Samsung Galaxy Tab Active review

Is Samsung's WiFi-only tablet rugged enough?

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Our Verdict

With a battery that can outlast your flight and a form that keeps it safe from snow, the Tab Active is beset by a small hard disk, no cellular option, and an inability to survive multiple falls.


  • Survives natural elements
  • Great battery life
  • Grippable case


  • Falls can be fatal
  • No cellular radio
  • Small hard drive
  • Poor camera

As the modern small business continues to incorporate new technology into their workflows, tablets have begun to supplement notebook computers. The iPad Air 2 ($499, £399, AU$619) is still the flashy king of the tablet world, but with Apple's reputation for building units that shatter too easily, a need exists in the market for a battle-tested tablet.

In comes the Samsung Galaxy Tab Active, one of the first built-to-be-tested, yet inexpensive tablets. Sure Panasonic has the Toughpad FZ-M1, but that's a Windows 8.1 device that will run you $2,099 (£1,183 or AUD $2,358). Not exactly a viable option for the office klutz limited to a tablet-sized budget.

Beyond that, tablet manufacturers have not offered many viable enterprise options, so the Tab Active is best compared to mid-tier consumer tablets, especially if you consider that Samsung sells the 8.0-inch Tab Active for $699.99 (around £465 and AU$907). That's with a 16 GB hard drive, and if you went to Apple or Google for a mini tablet with the same disk space, both the 7.9-inch iPad Mini 3 and the 8.9-inch HTC Nexus 9 start at only $399 (around £265 and AU$517).


If you take off the hard shell-style protective case that the Tab Active comes sold in, you'll see that at the core of the product is a tablet computer just as fragile-looking as the competition. Luckily the tablet comes out of the box already in the case, sending a message you won't need to ever break these two up. The case, which is of a hard rubber material, gives you an easy grip, and the slot for the Samsung C-Pen stylus is placed at a convenient location, and built well enough to make the stylus stay in place.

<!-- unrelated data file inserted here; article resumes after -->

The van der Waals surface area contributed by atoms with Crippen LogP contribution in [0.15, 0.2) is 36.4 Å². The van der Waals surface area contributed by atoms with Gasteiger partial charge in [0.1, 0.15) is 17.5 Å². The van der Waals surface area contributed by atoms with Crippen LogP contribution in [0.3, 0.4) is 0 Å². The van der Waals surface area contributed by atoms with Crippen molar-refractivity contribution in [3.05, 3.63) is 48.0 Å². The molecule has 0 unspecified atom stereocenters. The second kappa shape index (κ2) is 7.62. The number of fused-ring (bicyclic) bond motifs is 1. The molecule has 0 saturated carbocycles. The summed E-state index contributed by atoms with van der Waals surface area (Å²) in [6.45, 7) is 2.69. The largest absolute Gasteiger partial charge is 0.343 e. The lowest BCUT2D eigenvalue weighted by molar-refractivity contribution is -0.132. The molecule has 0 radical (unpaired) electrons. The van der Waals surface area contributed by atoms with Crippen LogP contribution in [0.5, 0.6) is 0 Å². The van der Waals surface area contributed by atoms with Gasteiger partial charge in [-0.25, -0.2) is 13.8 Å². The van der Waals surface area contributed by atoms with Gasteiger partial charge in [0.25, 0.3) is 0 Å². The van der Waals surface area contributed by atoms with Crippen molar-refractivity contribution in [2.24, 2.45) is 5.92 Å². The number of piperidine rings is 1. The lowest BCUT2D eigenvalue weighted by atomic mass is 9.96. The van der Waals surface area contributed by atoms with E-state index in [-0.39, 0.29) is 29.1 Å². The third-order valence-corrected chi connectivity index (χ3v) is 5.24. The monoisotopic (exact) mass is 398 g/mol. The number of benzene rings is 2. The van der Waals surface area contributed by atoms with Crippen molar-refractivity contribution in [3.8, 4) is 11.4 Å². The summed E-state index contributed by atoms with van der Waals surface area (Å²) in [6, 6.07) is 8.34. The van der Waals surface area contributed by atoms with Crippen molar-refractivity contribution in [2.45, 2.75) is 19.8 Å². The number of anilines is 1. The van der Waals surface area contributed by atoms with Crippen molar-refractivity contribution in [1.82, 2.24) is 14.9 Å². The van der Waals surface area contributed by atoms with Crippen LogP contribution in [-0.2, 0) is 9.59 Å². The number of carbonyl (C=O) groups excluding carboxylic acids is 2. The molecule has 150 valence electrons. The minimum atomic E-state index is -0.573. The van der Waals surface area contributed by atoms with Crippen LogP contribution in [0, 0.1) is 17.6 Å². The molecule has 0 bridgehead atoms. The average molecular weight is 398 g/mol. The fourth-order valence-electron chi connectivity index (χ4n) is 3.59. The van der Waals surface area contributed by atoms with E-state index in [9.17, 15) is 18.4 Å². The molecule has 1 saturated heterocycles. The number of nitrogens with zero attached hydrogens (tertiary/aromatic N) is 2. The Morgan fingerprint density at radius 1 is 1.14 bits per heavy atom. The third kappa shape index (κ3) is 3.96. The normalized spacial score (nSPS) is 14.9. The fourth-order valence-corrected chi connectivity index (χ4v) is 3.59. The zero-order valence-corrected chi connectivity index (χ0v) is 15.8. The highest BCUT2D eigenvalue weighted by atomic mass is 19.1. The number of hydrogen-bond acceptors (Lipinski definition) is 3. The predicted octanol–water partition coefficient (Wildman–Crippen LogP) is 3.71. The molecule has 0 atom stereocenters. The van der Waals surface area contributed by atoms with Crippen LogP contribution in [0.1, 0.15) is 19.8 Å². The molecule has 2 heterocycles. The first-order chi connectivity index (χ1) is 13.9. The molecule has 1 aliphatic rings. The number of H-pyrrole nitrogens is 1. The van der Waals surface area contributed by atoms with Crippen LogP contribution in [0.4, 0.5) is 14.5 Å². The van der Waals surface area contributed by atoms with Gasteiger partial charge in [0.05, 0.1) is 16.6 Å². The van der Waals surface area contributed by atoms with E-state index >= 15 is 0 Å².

Samsung Galaxy Tab Active review

The ports at the bottom of the Tab Active are also designed with durability in mind. Micro USB 2.0 is a port I've long groaned at upon sight, but the build quality of this port is great. I would never once worry about it breaking, something I can't say about any of Mophie's current mobile battery cases.

The screen is OK, not great, but that's a quibble in comparison to the one major design faux pas found in the Tab Active. If you're looking to play audio, the Tab Active better not be lying flat against a surface, since that will muffle the sole speaker, placed on the back of the unit.

The Tab active weighs in at 0.84 pounds (0.39kg) and measures 4.97 x 0.38 x 8.39-inches (12.62 x .975 x 21.31 cm) (W x D x H). However, in the case, it measures closer to 5.125 x .5 x 9.0-inches. That's slightly less bulky than the Toughpad FZ-M1, which weighs in at 1.19 pounds (0.54kg) and measures 0.71 inches (1.8 cm) thick. At the same time, it's bulky in comparison to both the iPad Mini 3, which weighs 0.73 of a pound (0.33 kg) and measures 5.3 x 0.29 x 7.87-inches (13.47 x .75 x 20 cm). Admittedly, the Nexus 9 may be heavier and larger, weighing in at 0.95 pounds and measuring 6.05 x 0.31 x 8.99-inches (15.37 x .79 x 22.83 cm), but it's still slimmer, and owes those other measurements to a screen that's unmistakably larger.